Nothing tastes good. It may be that I am still jet lagged or that the bug that was being passed around our little group of bloggers made its way to me. Or maybe it's that once one feasts for four days straight and is treated to three hour banquets of fresh, delicious food, the need to eat is really secondary for quite some time.   So while I munch on toast, apples and baked potatoes back here in the States, I will dream of the glorious food of the Romagna.  I dare you not to drool....

Passatelli - A Romagnolo tradition

Passatelli - A Romagnolo tradition

It takes a lot of restraint to eat only two!

It takes a lot of restraint to eat only two!

Our picnic in Santarcangleo

Our picnic in Santarcangleo

Ciambella

Ciambella

ravioli with juniper berries

ravioli with juniper berries

a sweet finish

a sweet finish

I will be featuring the recipes and stories from my most excellent adventure on the blog over the next few weeks so stay tuned.  I am really #lovingromagna and can't wait to introduce you to the people of this beautiful land. If you are looking for another drool worthy post, check out my fun adventure on Context Travel's Florence for Foodies tour.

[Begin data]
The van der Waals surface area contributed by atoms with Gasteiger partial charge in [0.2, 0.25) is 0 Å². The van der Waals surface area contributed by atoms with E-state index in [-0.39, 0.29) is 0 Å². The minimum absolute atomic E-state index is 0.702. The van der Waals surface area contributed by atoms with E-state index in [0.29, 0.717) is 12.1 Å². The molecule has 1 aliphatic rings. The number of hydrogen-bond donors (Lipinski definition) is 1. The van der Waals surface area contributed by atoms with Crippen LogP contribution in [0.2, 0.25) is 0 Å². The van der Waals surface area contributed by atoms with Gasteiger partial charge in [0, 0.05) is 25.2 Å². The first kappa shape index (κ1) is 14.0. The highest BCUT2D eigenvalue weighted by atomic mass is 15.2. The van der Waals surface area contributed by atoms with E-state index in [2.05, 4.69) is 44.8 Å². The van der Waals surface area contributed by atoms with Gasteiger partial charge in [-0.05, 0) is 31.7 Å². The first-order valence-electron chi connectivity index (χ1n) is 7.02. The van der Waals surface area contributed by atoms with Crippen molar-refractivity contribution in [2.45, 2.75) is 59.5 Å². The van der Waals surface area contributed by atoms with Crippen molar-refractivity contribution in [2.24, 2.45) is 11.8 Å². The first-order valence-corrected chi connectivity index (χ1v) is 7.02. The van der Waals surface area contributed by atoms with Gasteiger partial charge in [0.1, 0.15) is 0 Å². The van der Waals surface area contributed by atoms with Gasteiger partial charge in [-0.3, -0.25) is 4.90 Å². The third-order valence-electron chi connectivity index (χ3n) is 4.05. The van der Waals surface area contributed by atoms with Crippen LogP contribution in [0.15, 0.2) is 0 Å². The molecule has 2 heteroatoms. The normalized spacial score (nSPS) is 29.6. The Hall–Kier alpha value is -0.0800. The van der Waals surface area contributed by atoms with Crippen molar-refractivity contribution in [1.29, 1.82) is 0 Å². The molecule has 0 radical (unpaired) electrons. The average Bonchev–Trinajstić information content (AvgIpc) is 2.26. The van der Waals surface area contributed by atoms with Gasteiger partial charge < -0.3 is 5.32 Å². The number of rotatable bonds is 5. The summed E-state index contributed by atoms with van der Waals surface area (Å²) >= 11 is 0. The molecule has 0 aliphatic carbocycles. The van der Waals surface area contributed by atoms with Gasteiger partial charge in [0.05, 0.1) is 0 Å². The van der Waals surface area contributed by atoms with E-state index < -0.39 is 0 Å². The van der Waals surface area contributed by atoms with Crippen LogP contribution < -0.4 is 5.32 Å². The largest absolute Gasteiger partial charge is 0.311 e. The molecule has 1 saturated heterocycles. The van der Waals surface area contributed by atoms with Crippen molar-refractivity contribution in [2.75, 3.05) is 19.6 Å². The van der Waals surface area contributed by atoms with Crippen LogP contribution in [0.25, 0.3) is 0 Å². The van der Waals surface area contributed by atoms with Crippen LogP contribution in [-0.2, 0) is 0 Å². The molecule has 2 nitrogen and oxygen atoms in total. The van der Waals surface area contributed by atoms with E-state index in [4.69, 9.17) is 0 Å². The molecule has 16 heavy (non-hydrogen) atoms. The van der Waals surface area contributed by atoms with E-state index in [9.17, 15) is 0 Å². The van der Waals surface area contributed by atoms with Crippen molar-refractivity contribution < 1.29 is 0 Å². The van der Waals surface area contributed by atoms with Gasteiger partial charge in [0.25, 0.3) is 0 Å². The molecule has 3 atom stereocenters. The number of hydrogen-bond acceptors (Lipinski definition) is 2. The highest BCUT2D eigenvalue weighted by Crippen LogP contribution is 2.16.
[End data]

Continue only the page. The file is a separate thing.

The Wine Store Wanderer

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I love wine. Red, White, Sparkling- it’s all good as long as it’s not too sweet.  With all apologies to my dear sister-in-law Linda, I do not drink Moscato or White Zinfandel or anything that makes me reminisce back to my high school years of drinking Bartles & Jaymes wine coolers.

The beauty of travelling in Italy is that I usually just go for the house wine and it is always pretty good and pairs quite well with the local food.   When I do buy bottles, it is often times at a vineyard and I have just tasted the wine that I am about to purchase.  That really does take the mystery out of the whole process. 

Shopping for wine at home is a totally different story.  Sure, I have my favorite go-to wines. But sometimes, I really would like something new and different and I wander aimlessly through rows and rows of bottles, inspecting every label and in the end coming home with the same wines I always buy.  I curse myself every time, longing to be more adventurous, wishing that the liquor store had a wine guardian angel to guide me along in the process.    Thankfully, all that has changed.